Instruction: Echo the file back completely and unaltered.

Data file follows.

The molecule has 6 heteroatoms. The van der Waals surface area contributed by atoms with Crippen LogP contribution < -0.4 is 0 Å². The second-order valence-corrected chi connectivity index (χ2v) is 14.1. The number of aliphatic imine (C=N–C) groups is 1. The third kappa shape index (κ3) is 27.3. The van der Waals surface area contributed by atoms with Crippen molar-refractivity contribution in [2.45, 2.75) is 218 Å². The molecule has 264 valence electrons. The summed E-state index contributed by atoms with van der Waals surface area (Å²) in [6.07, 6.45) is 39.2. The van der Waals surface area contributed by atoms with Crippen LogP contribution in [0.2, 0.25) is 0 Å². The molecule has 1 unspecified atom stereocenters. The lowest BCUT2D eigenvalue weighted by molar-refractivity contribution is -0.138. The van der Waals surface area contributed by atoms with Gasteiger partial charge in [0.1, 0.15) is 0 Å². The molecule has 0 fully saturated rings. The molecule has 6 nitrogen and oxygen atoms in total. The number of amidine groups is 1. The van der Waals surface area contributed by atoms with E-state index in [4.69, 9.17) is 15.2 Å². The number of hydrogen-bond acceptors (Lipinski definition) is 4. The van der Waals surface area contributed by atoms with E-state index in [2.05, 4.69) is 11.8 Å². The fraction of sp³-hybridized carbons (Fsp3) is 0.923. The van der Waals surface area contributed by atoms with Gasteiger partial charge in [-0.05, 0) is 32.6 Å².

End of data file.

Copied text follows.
The molecule has 6 heteroatoms. The van der Waals surface area contributed by atoms with Crippen LogP contribution < -0.4 is 0 Å². The second-order valence-corrected chi connectivity index (χ2v) is 14.1. The number of aliphatic imine (C=N–C) groups is 1. The third kappa shape index (κ3) is 27.3. The van der Waals surface area contributed by atoms with Crippen molar-refractivity contribution in [2.45, 2.75) is 218 Å². The molecule has 264 valence electrons. The summed E-state index contributed by atoms with van der Waals surface area (Å²) in [6.07, 6.45) is 39.2. The van der Waals surface area contributed by atoms with Crippen LogP contribution in [0.2, 0.25) is 0 Å². The molecule has 1 unspecified atom stereocenters. The lowest BCUT2D eigenvalue weighted by molar-refractivity contribution is -0.138. The van der Waals surface area contributed by atoms with Gasteiger partial charge in [0.1, 0.15) is 0 Å². The molecule has 0 fully saturated rings. The molecule has 6 nitrogen and oxygen atoms in total. The number of amidine groups is 1. The van der Waals surface area contributed by atoms with E-state index in [4.69, 9.17) is 15.2 Å². The number of hydrogen-bond acceptors (Lipinski definition) is 4. The van der Waals surface area contributed by atoms with E-state index in [2.05, 4.69) is 11.8 Å². The fraction of sp³-hybridized carbons (Fsp3) is 0.923. The van der Waals surface area contributed by atoms with Gasteiger partial charge in [-0.05, 0) is 32.6 Å².